Finally, and I haven't read the thread too carefully, but I don't think it's been mentioned yet: According to your original post, your argument is this: "I don't want to use a hi-hat because my four toms and two snare drums are more important, and I can't fit it all on the kit." Ask any drummer on this board and I can all but promise they will tell you otherwise. The hihat is arguably the most expressive and versatile part of the kit, whereas having a fourth tom adds very little to your voice.

I can sort of understand your logic, but because you say you're only new to drums I'll say this: It's best to learn the rules before you try to break them. My advice is to stick with the hats, take some lessons and really learn how to play them. You. Will. Not. Regret. It.
 

Deathmetalconga

Platinum Member
To me, going without hats would be like a guitarist playing without a string or two. I think the hats are the most expressive part of the set, capable of barks, sssips, sloshes, ticks and more. I would rather play without a snare than without hihats.

Many drummers ignore their left foot almost entirely, unless they are playing double bass, and then the left foot is suddenly very important. It is just my opinion, but I think drummers who ignore their left foot are lazy.
 

Pollyanna

Platinum Member
I'm listening to Discipline as I read this and it occurs to me that Bruford doesn't use hats on this whole record, but he does have Simmons pad that makes a cute little "ding" noise to semi-simulate closing a hi hat - speaking of which, you could probably fit in a low-hat that would be out of the way even if ridiculously hard to find.

Good point, Mike. Fripp told him not to use them (or cymbals at all) because he thought it interfered with the frequencies he and Adrian B were getting with their guitar gamelan thing.

In the same vein, if I remember rightly Peter Gabriel didn't want any "metal" on his Shock the Monkey LP. Both quirky albums, admittedly.

I've done a number of tracks, both in the old days and now, where I use no or minimal hats in songs, but for the most part I have a pretty heavy hi hat dependency. Maybe they should start a chapter of HHA?

"Hello. I'm Pocket/Larry/Dscapre/DMC and I am a hi hat addict ..."

:)
 

Red Menace

Platinum Member
To me, going without hats would be like a guitarist playing without a string or two.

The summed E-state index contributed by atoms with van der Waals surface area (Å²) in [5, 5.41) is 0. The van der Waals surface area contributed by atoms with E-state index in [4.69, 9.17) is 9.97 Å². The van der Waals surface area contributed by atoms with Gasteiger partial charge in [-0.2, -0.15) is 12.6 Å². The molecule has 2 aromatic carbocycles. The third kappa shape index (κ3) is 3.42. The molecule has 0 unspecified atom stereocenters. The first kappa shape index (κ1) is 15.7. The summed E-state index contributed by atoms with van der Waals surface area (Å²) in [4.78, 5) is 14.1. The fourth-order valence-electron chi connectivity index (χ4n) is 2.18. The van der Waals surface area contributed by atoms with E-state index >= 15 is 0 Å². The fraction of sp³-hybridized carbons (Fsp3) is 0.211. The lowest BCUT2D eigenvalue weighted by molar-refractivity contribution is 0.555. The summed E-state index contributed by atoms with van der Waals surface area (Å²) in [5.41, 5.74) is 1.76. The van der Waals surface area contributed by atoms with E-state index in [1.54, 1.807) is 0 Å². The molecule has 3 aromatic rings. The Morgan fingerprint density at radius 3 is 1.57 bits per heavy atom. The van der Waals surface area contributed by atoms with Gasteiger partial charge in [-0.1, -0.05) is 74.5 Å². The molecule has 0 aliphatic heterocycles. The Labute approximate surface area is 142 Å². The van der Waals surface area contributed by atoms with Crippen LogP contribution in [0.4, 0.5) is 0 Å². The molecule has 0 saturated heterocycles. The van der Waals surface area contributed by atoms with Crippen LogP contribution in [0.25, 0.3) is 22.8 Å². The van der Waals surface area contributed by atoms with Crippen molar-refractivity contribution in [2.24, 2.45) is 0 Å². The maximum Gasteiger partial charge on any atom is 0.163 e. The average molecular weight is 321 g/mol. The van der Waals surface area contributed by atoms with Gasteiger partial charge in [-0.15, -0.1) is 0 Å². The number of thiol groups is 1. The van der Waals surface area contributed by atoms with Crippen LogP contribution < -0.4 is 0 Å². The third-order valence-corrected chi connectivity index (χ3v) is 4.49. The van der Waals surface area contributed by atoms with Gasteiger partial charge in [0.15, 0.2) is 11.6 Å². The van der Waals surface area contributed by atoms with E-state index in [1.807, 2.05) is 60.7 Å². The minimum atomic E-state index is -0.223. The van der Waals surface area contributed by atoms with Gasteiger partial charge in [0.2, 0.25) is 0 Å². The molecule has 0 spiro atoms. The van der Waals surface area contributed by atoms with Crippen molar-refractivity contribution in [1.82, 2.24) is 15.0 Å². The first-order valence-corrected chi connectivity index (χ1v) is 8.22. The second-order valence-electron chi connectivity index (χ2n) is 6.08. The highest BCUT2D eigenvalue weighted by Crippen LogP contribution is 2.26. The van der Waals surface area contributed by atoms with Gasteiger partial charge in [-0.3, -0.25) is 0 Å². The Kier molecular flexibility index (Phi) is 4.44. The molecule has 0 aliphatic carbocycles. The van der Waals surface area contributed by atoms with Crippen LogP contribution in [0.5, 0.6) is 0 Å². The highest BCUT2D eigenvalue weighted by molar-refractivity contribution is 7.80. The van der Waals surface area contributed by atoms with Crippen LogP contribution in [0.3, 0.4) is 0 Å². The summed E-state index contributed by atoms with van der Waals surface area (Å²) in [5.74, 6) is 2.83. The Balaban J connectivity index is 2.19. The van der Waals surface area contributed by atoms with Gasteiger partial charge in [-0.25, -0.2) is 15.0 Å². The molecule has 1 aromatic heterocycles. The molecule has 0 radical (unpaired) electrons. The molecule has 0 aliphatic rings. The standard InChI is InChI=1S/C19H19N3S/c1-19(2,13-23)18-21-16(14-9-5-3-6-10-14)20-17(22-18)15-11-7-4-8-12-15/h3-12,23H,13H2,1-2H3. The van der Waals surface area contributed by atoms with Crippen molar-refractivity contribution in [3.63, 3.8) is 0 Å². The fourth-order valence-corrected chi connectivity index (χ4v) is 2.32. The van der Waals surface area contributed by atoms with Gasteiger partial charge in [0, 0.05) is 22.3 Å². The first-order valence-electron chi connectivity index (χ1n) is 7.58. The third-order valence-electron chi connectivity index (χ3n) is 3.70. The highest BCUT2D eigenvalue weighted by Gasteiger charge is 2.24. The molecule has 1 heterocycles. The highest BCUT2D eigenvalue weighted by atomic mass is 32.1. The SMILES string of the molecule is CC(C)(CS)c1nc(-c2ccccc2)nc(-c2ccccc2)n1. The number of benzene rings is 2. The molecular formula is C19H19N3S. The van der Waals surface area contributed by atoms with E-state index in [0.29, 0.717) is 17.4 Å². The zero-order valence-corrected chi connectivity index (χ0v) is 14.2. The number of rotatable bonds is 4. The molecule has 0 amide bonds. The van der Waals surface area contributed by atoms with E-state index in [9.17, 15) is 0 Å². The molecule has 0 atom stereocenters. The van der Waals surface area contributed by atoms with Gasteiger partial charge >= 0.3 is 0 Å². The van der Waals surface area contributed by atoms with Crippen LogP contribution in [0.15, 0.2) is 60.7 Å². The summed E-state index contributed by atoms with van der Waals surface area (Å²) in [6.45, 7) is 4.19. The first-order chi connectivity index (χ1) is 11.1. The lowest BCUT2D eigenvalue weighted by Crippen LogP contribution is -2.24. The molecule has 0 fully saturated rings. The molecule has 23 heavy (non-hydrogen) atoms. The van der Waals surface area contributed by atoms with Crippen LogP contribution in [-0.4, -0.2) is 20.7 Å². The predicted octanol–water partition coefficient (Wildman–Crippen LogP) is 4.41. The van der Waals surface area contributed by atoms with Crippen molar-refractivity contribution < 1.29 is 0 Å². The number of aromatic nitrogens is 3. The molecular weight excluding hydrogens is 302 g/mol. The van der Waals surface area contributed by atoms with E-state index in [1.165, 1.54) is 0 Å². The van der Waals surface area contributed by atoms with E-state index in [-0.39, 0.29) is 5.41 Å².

DMC, while I agree with you just wanted to point out that some guitar players do this. Kieth Richards famously plays a 5 string guitar and 4 string tenor guitars were very popular in the 30's. Now I suppose it helps your case that these are really more for rhythm playing. While Kieth (Richards not Moonie) is a rhythm player that's not to say he's a talentless noisy hack like the other Kieth (Moonie not Richards.)

Calm down you old-timers, I'm kidding.
 

Duckenheimer

Senior Member
To me, going without hats would be like a guitarist playing without a string or two. I think the hats are the most expressive part of the set, capable of barks, sssips, sloshes, ticks and more. I would rather play without a snare than without hihats.

Many drummers ignore their left foot almost entirely, unless they are playing double bass, and then the left foot is suddenly very important. It is just my opinion, but I think drummers who ignore their left foot are lazy.

Not saying this applies to everyone, but it is absolutely true to an extent.

I played for years without using my left foot for anything other than taking it off the pedal for choruses and putting it back on for verses. I did open it once in a while for an 8th note or two, but I didn't even learn how to keep it half open (too much control required!) I certainly couldn't keep it going on 2 and 4. I never learned to play the hats because I didn't want to bother; I have a couple of friends who just switch off the left foot pedal, and it's absolutely because they don't want to bother learning with the left foot, because the left foot is the most difficult limb to control, and you can to extent (playing rock, especially) you can get away with it the most.

Then last year I decided to learn the basics of drumming overall so that people - any people - would be happy to play with me. And the toughest thing was my hi hat playing - I could have solved myself hundreds of excruciating hours had only I spent a few minutes a day doing hi hat work. Now, I can hardly stop my left foot; it helps me keep locked into time when I'm in trouble, and I can do so much more with dynamics and sound.

You can absolutely play drums and get good and be expressive without hats, but you'll be excluding yourself from most opportunities to join bands/play gigs, and this does reduce opportunities for own individual creative goals. One guy said learn the rules before you break them... If you want to ensure least number of regrets, this is a good idea.

And nothing wrong with big kits, but it takes so long to get adequate at one snare and two or three toms; two snares, four toms, and no hi hats for a raw beginner seems a bit lopsided, in terms of practise time and what can be learned.
 
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KBadd

Silver Member
I am a HH junkie. I agree with dethmetalconga. HAVE them but don't use them.....just have them. Bash on them totally open. Then you're just hitting "2 cymbals" at the same time.